By Mike Allen
Aeration and fertilization is a tree care process that can be done by property owners to open up the root zone of trees to air, water and nutrients – all three are essential ingredients for life in that order. So many people have the wrong idea about tree fertilization. They may toss some granular fertilizer around the base of the tree – no matter how large the tree is. This may be the way you can fertilize vegetables in your garden or grass, but not trees.
How do you know if your tree needs fertilizing? How much fertilizer do you need? What kind of fertilizer are you going to use? First you need to know what fertilizer is. It is a source of essential nutrients that when properly administered in the appropriate quantities allows for the optimal growth of the plant.
So often I hear from people who say fertilizing is not necessary because trees grow naturally in soil and are able to obtain what nutrients they need on their own. Unfortunately, this view tree care view is mostly wrong. Most of our planted trees that occur in cities, towns, rural communities and farms did not naturally grow there. Cultivated varieties of trees produced by commercial tree nurseries are appearing in greater numbers each year. In areas such as southern Manitoba the soil consists of clay and clay loam. Typically these soils are too heavy or dense for trees that have been growing in commercial nurseries on lighter soils such as loams, sandy loams and sandy clay loams. It is very difficult for most trees to uptake essential nutrients from these types of heavy soils.
Why do we want to aerate and fertilize? For two reasons:
(1) Provide a source of nutrients and energy to help restore growth of weak woody shrubs and trees.
(2) Reduce severity and duration of pest infestations and disease infections.
For most trees it is important that you or a licensed applicator inject a suitable tree fertilizer (ideally high – up to 30 per cent – in slow release nitrogen such as 20-20-20 or 21-7-7) into the soil around the tree. Licensed applicators will use their own balanced fertilizer formula. The attached illustration shows how to set up your fertilizing program following these directions. For small trees you will want to drill a pattern of one to one and a half inch diameter holes six to eight inches deep and 12 inches apart. For care of larger trees you will drill holes 18 inches apart. In both cases use an area of the yard extending at least a distance of half the height of the tree from the trunk in any direction not withstanding physical restrictions. Do not accept a single row of soil injections close to the drip line. The tree will be more or less at the centre of the pattern of holes. Stay back at least three to four feet from the trunk of large trees. Add two tablespoons of the dry tree fertilizer to each hole which can be covered if you want. Never dissolve the fertilizer in water and add it to the holes as this will be impossible to do in sandy soils. Close spacing of the holes might be necessary owing to the limited root feeding area near some trees.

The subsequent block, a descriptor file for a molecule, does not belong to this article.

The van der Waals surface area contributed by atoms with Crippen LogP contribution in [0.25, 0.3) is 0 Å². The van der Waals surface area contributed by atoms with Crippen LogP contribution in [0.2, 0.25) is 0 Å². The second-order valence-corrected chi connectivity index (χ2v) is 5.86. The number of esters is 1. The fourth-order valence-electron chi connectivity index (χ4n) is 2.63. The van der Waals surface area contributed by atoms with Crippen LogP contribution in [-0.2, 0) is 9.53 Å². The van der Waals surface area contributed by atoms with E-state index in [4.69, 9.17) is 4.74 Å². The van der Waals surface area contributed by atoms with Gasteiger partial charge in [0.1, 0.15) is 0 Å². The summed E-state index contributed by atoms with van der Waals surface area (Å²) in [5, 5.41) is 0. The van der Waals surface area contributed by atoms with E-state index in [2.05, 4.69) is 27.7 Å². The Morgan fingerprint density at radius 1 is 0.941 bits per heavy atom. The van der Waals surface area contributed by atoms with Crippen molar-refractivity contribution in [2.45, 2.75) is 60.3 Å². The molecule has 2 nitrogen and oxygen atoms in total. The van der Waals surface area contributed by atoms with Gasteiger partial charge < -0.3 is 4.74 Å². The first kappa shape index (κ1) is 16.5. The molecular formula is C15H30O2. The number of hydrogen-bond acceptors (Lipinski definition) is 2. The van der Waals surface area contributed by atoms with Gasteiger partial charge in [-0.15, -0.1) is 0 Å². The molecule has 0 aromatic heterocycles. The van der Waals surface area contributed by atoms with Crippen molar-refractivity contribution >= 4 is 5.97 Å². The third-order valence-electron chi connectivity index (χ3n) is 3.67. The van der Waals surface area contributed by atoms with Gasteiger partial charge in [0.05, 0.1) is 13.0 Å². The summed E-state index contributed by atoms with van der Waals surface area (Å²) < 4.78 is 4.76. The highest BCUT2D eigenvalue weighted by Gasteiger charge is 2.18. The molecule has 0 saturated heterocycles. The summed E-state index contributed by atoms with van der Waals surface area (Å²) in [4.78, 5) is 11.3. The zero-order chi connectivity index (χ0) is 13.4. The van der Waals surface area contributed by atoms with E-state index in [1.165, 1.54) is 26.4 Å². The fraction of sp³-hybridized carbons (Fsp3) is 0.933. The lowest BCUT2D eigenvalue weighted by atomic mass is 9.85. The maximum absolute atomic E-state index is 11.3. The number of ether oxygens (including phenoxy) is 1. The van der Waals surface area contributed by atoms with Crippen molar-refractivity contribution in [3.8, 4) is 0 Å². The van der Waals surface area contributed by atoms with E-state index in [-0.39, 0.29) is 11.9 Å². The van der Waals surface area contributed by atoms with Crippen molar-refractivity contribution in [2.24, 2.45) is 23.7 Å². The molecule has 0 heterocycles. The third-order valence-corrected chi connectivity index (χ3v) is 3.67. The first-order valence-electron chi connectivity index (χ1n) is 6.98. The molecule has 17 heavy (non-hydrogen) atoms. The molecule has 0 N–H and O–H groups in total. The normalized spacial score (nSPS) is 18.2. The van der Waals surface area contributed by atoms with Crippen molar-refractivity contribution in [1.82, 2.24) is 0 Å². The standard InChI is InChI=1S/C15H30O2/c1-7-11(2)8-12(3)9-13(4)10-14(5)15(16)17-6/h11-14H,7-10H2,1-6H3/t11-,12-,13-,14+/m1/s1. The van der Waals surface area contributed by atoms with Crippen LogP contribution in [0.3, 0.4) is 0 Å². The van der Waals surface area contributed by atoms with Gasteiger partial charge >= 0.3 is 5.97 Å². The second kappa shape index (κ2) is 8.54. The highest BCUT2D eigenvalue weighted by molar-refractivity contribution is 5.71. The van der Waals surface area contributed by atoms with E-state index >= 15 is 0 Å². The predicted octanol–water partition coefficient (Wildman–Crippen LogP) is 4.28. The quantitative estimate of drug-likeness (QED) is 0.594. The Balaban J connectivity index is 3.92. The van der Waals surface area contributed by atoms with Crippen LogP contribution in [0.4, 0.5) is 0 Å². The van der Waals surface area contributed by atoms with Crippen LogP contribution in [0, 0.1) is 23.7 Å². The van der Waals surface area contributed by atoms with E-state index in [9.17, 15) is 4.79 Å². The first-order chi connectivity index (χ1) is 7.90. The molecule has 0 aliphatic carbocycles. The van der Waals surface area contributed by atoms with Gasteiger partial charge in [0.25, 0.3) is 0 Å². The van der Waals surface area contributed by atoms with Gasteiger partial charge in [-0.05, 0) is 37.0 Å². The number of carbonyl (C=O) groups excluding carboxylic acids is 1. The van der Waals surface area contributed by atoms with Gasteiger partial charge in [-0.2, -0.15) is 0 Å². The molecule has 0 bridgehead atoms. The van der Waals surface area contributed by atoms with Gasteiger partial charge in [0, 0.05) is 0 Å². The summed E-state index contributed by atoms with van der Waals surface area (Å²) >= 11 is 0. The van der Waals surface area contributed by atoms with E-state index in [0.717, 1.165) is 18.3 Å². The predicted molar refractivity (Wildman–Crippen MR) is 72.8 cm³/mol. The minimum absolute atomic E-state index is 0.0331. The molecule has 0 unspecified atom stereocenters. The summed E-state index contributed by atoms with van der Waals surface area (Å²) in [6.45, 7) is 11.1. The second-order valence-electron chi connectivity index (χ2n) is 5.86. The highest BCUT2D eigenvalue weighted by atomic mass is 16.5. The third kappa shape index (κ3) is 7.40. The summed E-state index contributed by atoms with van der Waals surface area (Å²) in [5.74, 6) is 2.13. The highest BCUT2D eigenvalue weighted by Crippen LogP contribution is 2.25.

If the leaves are yellowing with green veins add at least one or two teaspoons of iron chelate powder to each hole. The yellower the leaf (often seen on silver and Amur maples) the more iron chelate that needs to be added to the holes. These leaves are deficient in nitrate nitrogen and iron oxide. For coniferous evergreen trees start drilling the holes more or less at the drip line and continue outward as described above. Drill holes when the ground is dry. Do not accept a single row of soil injections close to the drip line as some products erroneously indicate on their packaging. Do not use tree root feeders or fertilizer stakes as the package directions will cause you to significantly under fertilize the tree. Badly stressed trees and newly planted trees should be fertilized with 10-52-10 or an equivalent such as bone meal. The high middle number helps to restore damaged roots.
For proper tree care, all trees would benefit from aeration and fertilization treatments. I recommend that these treatments be done at least annually (spring or fall only never in summer), and for stressed trees for at least the next two to five years depending on the severity of problems occurring in the tree. In many instances fertilization is the only way that certain diseases inside trees such as fire blight can be controlled in association with fungicidal spraying.
Michael Allen M.Sc.F., RPF (ret.) is a consulting urban forester, tree diagnostician and certified arborist. He owns Viburnum Tree Experts, a Manitoba company that provides objective assessments of the condition and the care required for trees and shrubs on home and business landscapes. His web site is www.treeexperts.mb.ca or email firstname.lastname@example.org.